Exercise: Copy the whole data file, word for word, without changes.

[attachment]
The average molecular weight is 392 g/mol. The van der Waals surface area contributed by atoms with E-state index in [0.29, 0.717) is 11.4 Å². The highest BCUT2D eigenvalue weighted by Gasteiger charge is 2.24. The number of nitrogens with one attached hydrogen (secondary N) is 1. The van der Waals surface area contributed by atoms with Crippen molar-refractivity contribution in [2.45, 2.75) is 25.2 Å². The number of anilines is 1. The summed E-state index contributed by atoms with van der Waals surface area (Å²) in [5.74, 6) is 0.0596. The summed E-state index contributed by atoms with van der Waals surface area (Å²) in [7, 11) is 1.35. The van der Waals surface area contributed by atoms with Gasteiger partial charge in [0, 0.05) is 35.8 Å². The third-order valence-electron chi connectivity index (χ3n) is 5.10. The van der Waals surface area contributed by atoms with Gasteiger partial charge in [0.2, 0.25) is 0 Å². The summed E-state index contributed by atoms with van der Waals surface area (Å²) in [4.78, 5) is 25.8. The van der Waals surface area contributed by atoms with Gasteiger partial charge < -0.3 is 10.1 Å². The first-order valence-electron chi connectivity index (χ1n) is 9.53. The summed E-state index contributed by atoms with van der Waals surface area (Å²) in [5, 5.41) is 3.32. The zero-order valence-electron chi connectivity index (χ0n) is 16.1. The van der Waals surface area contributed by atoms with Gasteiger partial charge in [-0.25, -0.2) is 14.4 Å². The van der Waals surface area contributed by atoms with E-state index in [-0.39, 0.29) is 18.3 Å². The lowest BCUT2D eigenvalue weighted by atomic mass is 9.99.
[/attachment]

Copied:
The average molecular weight is 392 g/mol. The van der Waals surface area contributed by atoms with E-state index in [0.29, 0.717) is 11.4 Å². The highest BCUT2D eigenvalue weighted by Gasteiger charge is 2.24. The number of nitrogens with one attached hydrogen (secondary N) is 1. The van der Waals surface area contributed by atoms with Crippen molar-refractivity contribution in [2.45, 2.75) is 25.2 Å². The number of anilines is 1. The summed E-state index contributed by atoms with van der Waals surface area (Å²) in [5.74, 6) is 0.0596. The summed E-state index contributed by atoms with van der Waals surface area (Å²) in [7, 11) is 1.35. The van der Waals surface area contributed by atoms with Gasteiger partial charge in [0, 0.05) is 35.8 Å². The third-order valence-electron chi connectivity index (χ3n) is 5.10. The van der Waals surface area contributed by atoms with Gasteiger partial charge in [0.2, 0.25) is 0 Å². The summed E-state index contributed by atoms with van der Waals surface area (Å²) in [4.78, 5) is 25.8. The van der Waals surface area contributed by atoms with Gasteiger partial charge < -0.3 is 10.1 Å². The first-order valence-electron chi connectivity index (χ1n) is 9.53. The summed E-state index contributed by atoms with van der Waals surface area (Å²) in [5, 5.41) is 3.32. The zero-order valence-electron chi connectivity index (χ0n) is 16.1. The van der Waals surface area contributed by atoms with Gasteiger partial charge in [-0.25, -0.2) is 14.4 Å². The van der Waals surface area contributed by atoms with E-state index in [-0.39, 0.29) is 18.3 Å². The lowest BCUT2D eigenvalue weighted by atomic mass is 9.99.